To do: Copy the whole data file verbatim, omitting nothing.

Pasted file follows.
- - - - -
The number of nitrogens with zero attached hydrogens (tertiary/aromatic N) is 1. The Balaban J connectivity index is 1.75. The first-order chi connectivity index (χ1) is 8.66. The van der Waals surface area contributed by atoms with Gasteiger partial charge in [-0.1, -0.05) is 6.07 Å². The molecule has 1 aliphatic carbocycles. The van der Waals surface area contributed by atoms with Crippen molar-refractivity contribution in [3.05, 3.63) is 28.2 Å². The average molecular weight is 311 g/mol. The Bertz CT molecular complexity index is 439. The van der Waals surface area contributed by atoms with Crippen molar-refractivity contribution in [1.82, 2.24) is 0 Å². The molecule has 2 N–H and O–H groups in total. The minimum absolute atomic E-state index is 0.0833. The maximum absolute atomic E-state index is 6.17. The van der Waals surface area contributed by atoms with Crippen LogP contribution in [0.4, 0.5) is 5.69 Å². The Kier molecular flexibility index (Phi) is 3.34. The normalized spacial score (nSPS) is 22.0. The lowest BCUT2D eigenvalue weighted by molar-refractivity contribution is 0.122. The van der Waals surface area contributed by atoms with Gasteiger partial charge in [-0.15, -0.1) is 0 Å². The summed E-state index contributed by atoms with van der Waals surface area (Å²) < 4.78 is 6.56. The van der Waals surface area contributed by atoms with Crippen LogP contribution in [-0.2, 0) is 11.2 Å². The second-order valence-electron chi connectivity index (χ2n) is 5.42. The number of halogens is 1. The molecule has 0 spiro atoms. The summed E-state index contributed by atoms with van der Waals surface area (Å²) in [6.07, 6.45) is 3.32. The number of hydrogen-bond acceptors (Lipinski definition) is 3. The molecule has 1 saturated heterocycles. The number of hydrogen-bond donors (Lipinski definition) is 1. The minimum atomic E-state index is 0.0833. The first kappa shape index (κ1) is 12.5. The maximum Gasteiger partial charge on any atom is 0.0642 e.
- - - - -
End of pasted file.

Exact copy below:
The number of nitrogens with zero attached hydrogens (tertiary/aromatic N) is 1. The Balaban J connectivity index is 1.75. The first-order chi connectivity index (χ1) is 8.66. The van der Waals surface area contributed by atoms with Gasteiger partial charge in [-0.1, -0.05) is 6.07 Å². The molecule has 1 aliphatic carbocycles. The van der Waals surface area contributed by atoms with Crippen molar-refractivity contribution in [3.05, 3.63) is 28.2 Å². The average molecular weight is 311 g/mol. The Bertz CT molecular complexity index is 439. The van der Waals surface area contributed by atoms with Crippen molar-refractivity contribution in [1.82, 2.24) is 0 Å². The molecule has 2 N–H and O–H groups in total. The minimum absolute atomic E-state index is 0.0833. The maximum absolute atomic E-state index is 6.17. The van der Waals surface area contributed by atoms with Crippen LogP contribution in [0.4, 0.5) is 5.69 Å². The Kier molecular flexibility index (Phi) is 3.34. The normalized spacial score (nSPS) is 22.0. The lowest BCUT2D eigenvalue weighted by molar-refractivity contribution is 0.122. The van der Waals surface area contributed by atoms with Gasteiger partial charge in [-0.15, -0.1) is 0 Å². The summed E-state index contributed by atoms with van der Waals surface area (Å²) < 4.78 is 6.56. The van der Waals surface area contributed by atoms with Crippen LogP contribution in [-0.2, 0) is 11.2 Å². The second-order valence-electron chi connectivity index (χ2n) is 5.42. The number of halogens is 1. The molecule has 0 spiro atoms. The summed E-state index contributed by atoms with van der Waals surface area (Å²) in [6.07, 6.45) is 3.32. The number of hydrogen-bond acceptors (Lipinski definition) is 3. The molecule has 1 saturated heterocycles. The number of hydrogen-bond donors (Lipinski definition) is 1. The minimum atomic E-state index is 0.0833. The first kappa shape index (κ1) is 12.5. The maximum Gasteiger partial charge on any atom is 0.0642 e.